Four Things to Know if Your Senior Wants Cremation

September 13, 2019
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How your senior wants her remains to be handled is deeply personal and might take more time to narrow down than you both might realize. Cremation is one option of many and it’s something that your senior might have some serious thoughts about.

 

Her Final Wishes

The biggest “need to know” for you right out of the gate is what your senior wants to be done with her remains. Cremation may be as far as she’s gotten, but there are questions for after cremation, too. It’s best to find out if she has expectations for her ashes for afterward so that you know for sure. Some people want their urns buried or they want their ashes scattered. Some people even want their ashes divided amongst family members. Make sure that you ask your senior to be as specific as possible.

 

Whether Other Family Members Want to Be Involved

Other family members might want to be a part of either the scattering ceremony or even holding onto some of your senior’s remains. This can be a complicated set of circumstances and it’s definitely something that you need to talk to your family members and to your senior about. Whatever your senior wants may have to override some of the wishes of other family members, particularly if your senior wants all of her remains to be placed somewhere specific together.

 

What State and Local Laws Have to Say

Something else to consider is what local and state laws have to say about your senior’s plans. Some of the ideas she may have become excited about might not be as possible as she believes. It’s a good idea to do a bit of digging before you make any promises to your senior. This is something that hospice elder care providers can help you to dig further into, as well.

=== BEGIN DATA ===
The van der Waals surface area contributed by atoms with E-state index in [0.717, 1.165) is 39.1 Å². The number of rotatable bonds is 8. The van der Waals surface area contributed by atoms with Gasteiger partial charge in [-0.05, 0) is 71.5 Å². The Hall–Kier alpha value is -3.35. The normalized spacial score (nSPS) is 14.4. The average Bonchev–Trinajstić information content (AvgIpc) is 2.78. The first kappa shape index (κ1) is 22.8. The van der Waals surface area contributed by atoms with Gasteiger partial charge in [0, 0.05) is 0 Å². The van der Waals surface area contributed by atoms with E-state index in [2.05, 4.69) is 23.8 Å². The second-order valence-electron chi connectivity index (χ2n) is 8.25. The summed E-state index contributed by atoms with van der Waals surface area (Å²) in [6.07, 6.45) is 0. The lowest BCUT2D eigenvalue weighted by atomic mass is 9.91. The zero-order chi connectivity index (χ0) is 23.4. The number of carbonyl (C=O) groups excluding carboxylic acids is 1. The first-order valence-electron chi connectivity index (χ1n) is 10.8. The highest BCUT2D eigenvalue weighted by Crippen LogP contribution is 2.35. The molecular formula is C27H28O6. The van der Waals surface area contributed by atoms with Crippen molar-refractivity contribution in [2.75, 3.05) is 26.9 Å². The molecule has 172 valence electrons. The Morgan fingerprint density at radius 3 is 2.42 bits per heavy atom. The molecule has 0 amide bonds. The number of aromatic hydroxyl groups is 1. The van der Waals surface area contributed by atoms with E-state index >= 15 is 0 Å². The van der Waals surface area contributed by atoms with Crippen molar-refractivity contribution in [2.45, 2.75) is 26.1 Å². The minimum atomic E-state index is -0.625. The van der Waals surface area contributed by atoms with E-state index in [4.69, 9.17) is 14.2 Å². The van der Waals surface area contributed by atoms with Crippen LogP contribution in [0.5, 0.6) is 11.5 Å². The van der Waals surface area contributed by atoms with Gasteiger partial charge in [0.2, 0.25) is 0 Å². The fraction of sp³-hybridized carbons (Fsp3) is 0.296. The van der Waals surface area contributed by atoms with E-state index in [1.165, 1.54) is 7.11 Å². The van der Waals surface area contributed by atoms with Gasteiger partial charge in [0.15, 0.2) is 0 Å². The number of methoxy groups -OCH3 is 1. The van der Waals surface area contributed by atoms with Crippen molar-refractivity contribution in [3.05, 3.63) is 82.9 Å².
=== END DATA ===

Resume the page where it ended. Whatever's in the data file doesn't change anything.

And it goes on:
What Feels Right for You Both

Once you have an idea what your senior wants to have happen with her remains you can do more to make that possible for her. Scattering remains on private property is usually something that can happen without any need for permission or permits, so that’s something to consider. There are also lots of different ways that you can preserve your elderly family member’s ashes for family members and for yourself.

Cremation can be appealing because of the various options available with it, but that can also be what complicates the idea of cremation. Be sure to explore as many of those options as possible, particularly if your senior is willing to talk with you about what she wants.

 

If you or a loved one have questions about End of Life Care Newark, NJ, please contact the caring staff at Serenity Hospice. Call today, we can help:  (609)-227-2400

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